The ABC estimated a typical family earning about $120,000 with a child in care three days a week would save about $1,700 a year under the new rules.
Back in Black: Australia’s Budget in Surplus
The big surprise of the May 2023 Budget has been the s-word: surplus. Tonight’s surplus figure marks a big turn-around from the $36.9 billion 2022-23 deficit announced in the mini-Budget in October, and the $78 billion that was forecast by the former Morrison Government in 2022.
The small $4.2 billion surplus is a result of record low unemployment generating additional tax receipts, higher wages growth than anticipated and a commodities boom. The previous Liberal Government came close to delivering a surplus in the May 2020 Budget—and predicted one in their 2019 Budget—but the pandemic put paid to that ambition.
Chalmers couldn’t resist some measure of gloating.
“My predecessors used to spend most of those upward revisions to revenue. I have saved most of it,” Chalmers told the ABC.
Chalmers will reserve more than 80% of revenue upgrades, as he is acutely aware of needing to ensure fiscal policy is not flagrant in the face of the RBA’s restrained monetary policy. Chalmers is also aware that the Budget position, while more positive than expected, faces some challenges ahead, including a rise in defence spending, the NDIS cost blow-outs, and the expensive stage-three tax cuts that the Government refuses to back down on.
Meanwhile, shadow Treasurer Angus Taylor responded to the improved finances with the comment that “a drover’s dog could deliver a surplus” this year, and the real reason for such a healthy bottom line was his former government’s astute fiscal management.
Australia and the Global Picture
Of course, not all of the measures announced on Budget night were aimed at cost-of-living-pressures.
Some, in fact, were big-ticket items dedicated to nation-building and delivering on promises, such as the more than $4 billion that will be spent on expanding the Australian defence force’s missile capabilities and weapons production and the $9 billion that has been slated for the Aukus nuclear-powered submarine project.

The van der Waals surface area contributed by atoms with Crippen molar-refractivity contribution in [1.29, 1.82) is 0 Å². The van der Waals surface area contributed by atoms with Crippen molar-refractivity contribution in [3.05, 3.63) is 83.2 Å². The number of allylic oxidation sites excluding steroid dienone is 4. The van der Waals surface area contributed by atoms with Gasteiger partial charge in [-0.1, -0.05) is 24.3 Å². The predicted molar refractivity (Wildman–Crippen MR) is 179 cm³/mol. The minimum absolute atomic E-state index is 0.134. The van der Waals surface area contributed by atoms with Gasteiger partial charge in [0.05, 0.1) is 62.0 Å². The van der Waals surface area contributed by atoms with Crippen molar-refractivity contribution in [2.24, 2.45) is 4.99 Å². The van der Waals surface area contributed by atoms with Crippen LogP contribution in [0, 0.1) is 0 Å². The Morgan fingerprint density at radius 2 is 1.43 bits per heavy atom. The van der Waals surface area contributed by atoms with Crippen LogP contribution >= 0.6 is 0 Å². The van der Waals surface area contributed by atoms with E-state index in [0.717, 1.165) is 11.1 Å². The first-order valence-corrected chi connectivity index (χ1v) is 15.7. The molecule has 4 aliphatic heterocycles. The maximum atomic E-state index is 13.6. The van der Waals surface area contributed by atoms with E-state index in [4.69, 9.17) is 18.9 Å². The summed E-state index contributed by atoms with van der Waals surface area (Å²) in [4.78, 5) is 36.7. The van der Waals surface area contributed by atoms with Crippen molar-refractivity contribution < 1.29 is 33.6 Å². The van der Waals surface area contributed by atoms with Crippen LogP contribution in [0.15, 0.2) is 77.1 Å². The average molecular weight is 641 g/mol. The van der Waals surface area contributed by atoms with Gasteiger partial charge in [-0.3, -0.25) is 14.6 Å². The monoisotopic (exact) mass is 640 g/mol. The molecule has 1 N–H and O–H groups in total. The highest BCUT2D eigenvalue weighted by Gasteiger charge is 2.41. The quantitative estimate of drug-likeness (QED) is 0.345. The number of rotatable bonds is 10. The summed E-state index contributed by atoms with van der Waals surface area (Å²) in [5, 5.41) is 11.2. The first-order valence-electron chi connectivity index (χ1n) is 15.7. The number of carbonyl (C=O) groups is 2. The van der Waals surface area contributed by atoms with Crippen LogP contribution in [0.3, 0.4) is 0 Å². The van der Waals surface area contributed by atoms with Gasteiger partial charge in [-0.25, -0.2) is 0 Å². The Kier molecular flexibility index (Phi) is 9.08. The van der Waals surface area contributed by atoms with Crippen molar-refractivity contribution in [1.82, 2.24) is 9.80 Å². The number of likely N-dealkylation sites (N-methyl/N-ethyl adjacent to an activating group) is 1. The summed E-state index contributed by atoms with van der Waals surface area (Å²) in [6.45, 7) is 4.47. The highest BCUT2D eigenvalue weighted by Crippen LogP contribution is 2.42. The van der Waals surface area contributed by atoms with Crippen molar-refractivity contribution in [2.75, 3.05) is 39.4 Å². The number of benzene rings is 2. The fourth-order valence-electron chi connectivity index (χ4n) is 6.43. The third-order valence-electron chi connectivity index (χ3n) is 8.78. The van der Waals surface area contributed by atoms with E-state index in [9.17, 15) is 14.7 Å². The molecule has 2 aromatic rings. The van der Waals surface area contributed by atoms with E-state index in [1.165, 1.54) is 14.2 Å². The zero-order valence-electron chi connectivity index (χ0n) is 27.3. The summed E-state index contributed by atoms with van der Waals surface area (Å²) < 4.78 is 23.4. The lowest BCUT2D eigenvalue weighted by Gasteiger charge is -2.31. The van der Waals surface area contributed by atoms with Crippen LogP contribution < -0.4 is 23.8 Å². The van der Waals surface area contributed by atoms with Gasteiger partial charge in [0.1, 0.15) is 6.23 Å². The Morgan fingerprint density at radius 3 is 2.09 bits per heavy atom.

The stage three tax cuts will come into play next year, too, which will cost $243 billion and have been criticised for privileging high-income earners. The Budget includes commitments to fund the National Anti-Corruption Commission to the tune of $262.6 million over four years, after legislation was passed in November to enable the establishment of the body.
Combined with rising costs of aged care and health—and falling commodity prices—the Budget is expected to face a black hole in coming years, alongside an increasingly fractious global environment and the very real threat of recession.
Chalmers didn’t shy away in admitting that the slowing of the global economy will affect Australians.
“The global economic outlook has deteriorated and is highly uncertain. High inflation and rising interest rates will see the weakest two years for the global economy in over two decades, outside of the global financial crisis and the pandemic. Tighter financial conditions associated with recent banking strains in the United States and Europe are a further drag on growth and add more uncertainty to the global outlook.”
But he also struck a sanguine note, adding: “While Australia may have a lot coming at us–we have a lot going for us too. High prices for the things we sell overseas; a strong, well‑regulated, secure banking system; low unemployment; and welcome signs that after a decade of being kept deliberately low, wages are moving again.”
How Will the Government Pay for the Budget Measures?
Chalmers insists that paying for the cost-of-living centrepiece, as well as the ballooning costs of administering the NDIS scheme and the considerable future defence spend, will come from money the government has accrued since entering office—some $17 billion from Tuesday’s Budget—as well as ear-marked savings.
These include a plan to prohibit superannuation accounts with a balance of more than $3 million from claiming the reduced tax rate of 15%. The change will take effect in 2025, and is estimated it will raise some $900 million over four years.
Chalmers is also increasing the Petroleum Resource Rent Tax (PRRT) paid by oil and gas companies to $2.4 billion, on their offshore liquefied natural gas projects, over the next four years.
From September, the government will also increase the tax on tobacco by 5% per year over the next three years, raising an extra $3.3 billion over four years. (The government will also crack down on vaping and move to end the sale of vapes in convenience stores).
Finally, there will be a crackdown on multinational tax payments with the Albanese Government falling into lock-step with the Organisation for Economic Co-operation and Development’s desire for a minimum 15% tax floor.